38 votes for, 0 against
  • Georgia Ratifies Constitution

    Georgia Ratifies Constitution
    26 votes for, 0 against
  • Connecticut Ratifies Constitution

    Connecticut Ratifies Constitution
    128 votes for, 20 against
  • Massachusetts Ratifies Constitution

    Massachusetts Ratifies Constitution
    187 votes for, 168 against
  • Maryland Ratifies Constitution

    Maryland Ratifies Constitution
    63 votes for, 11 against
  • South Carolina Ratifies Constitution

    South Carolina Ratifies Constitution
    149 votes 4, 73 against
  • New Hampshire Ratifies Constitution

    New Hampshire Ratifies Constitution
    57 votes for, 47 against
    The ninth state to ratify the Constitution. Technically, the Constitution can be put in place after this event, but realistically, the Federalists still need Virginia and New York, the two most populous states, to ratify the Constitution.
  • Virginia Ratifies Constitution

    Virginia Ratifies Constitution
    89 votes for, 79 against
    The first of the two necessary states to ratify the Constitution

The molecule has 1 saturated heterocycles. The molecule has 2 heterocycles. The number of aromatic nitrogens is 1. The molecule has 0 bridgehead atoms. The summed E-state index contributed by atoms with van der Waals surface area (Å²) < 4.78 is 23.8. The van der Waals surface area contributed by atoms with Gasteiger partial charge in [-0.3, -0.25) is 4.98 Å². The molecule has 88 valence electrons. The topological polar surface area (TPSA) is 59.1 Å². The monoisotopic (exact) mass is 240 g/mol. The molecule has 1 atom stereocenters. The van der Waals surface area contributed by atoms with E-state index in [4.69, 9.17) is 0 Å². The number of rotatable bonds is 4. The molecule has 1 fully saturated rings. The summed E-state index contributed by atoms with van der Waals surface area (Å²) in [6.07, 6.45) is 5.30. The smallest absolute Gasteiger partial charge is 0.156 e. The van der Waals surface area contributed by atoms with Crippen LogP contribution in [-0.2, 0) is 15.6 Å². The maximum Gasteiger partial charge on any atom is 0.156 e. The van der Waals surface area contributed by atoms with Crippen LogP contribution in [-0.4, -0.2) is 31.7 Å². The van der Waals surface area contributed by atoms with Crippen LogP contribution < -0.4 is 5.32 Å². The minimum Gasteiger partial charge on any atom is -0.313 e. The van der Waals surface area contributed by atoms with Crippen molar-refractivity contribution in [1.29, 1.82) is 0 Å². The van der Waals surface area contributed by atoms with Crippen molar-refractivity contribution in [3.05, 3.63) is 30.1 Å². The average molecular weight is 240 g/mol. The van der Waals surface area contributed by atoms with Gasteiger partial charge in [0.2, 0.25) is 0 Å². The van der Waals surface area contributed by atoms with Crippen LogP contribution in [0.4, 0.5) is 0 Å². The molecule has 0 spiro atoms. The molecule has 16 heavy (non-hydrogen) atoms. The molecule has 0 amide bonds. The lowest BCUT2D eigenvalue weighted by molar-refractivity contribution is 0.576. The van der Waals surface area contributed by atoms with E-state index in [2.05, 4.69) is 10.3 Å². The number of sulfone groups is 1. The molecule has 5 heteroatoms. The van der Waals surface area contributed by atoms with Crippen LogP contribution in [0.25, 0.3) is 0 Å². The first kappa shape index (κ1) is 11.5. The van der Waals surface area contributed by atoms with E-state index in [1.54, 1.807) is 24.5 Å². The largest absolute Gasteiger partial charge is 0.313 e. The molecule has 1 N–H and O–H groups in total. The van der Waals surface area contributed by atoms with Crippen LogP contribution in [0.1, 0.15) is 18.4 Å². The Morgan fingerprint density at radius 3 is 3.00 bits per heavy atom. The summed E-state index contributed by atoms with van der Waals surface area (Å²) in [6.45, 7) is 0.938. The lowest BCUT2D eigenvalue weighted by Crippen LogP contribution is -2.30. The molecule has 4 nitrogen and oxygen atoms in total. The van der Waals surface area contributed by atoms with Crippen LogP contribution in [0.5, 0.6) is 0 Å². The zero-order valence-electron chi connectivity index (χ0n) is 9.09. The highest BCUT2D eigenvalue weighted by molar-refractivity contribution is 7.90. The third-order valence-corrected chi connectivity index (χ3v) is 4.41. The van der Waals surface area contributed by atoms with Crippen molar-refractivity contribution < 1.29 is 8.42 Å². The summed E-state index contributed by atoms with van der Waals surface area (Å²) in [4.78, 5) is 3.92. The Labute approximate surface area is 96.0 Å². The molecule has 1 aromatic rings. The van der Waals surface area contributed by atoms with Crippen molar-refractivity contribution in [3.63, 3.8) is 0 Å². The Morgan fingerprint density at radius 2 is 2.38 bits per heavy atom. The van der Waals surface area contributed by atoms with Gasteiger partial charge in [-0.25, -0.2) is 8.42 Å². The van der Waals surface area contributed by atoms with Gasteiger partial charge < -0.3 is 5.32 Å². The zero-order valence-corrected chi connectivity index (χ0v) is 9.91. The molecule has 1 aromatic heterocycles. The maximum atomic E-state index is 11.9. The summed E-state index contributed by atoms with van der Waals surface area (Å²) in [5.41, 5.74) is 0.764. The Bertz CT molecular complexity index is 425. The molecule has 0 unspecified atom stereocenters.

• New York Ratifies Constitution

    New York Ratifies Constitution
    30 votes for, 27 against
    The second of the two necessary states to ratify the Constitution. After New York ratifies, the Constitution can really be put in place.
  • North Carolina Ratifies Constitution

    North Carolina Ratifies Constitution
    194 votes for, 77 against
    The 12th and second-to-last state to ratify the Constitution, North Carolina ratifies after the fact.
  • Rhode Island Ratifies Constitution

    Rhode Island Ratifies Constitution
    34 votes for, 32 against
    The 13th and final state to ratify the Constitution, Rhode Island ratifies after the fact.